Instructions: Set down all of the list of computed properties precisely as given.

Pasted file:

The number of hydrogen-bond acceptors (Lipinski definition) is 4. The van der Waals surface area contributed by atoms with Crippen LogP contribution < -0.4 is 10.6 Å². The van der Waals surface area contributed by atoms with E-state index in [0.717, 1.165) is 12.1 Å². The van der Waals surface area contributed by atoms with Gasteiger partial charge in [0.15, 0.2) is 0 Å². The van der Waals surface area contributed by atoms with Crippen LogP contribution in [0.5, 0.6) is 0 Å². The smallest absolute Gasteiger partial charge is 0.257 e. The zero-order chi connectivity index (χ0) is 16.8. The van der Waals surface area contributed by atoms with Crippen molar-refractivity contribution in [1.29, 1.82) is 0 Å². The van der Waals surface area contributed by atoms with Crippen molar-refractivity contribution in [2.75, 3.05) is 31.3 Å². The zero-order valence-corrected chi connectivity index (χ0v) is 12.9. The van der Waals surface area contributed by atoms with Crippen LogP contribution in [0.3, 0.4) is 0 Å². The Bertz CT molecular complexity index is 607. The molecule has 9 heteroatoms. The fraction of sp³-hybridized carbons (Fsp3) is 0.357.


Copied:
The number of hydrogen-bond acceptors (Lipinski definition) is 4. The van der Waals surface area contributed by atoms with Crippen LogP contribution < -0.4 is 10.6 Å². The van der Waals surface area contributed by atoms with E-state index in [0.717, 1.165) is 12.1 Å². The van der Waals surface area contributed by atoms with Gasteiger partial charge in [0.15, 0.2) is 0 Å². The van der Waals surface area contributed by atoms with Crippen LogP contribution in [0.5, 0.6) is 0 Å². The smallest absolute Gasteiger partial charge is 0.257 e. The zero-order chi connectivity index (χ0) is 16.8. The van der Waals surface area contributed by atoms with Crippen molar-refractivity contribution in [1.29, 1.82) is 0 Å². The van der Waals surface area contributed by atoms with Crippen molar-refractivity contribution in [2.75, 3.05) is 31.3 Å². The zero-order valence-corrected chi connectivity index (χ0v) is 12.9. The van der Waals surface area contributed by atoms with Crippen LogP contribution in [0.3, 0.4) is 0 Å². The Bertz CT molecular complexity index is 607. The molecule has 9 heteroatoms. The fraction of sp³-hybridized carbons (Fsp3) is 0.357.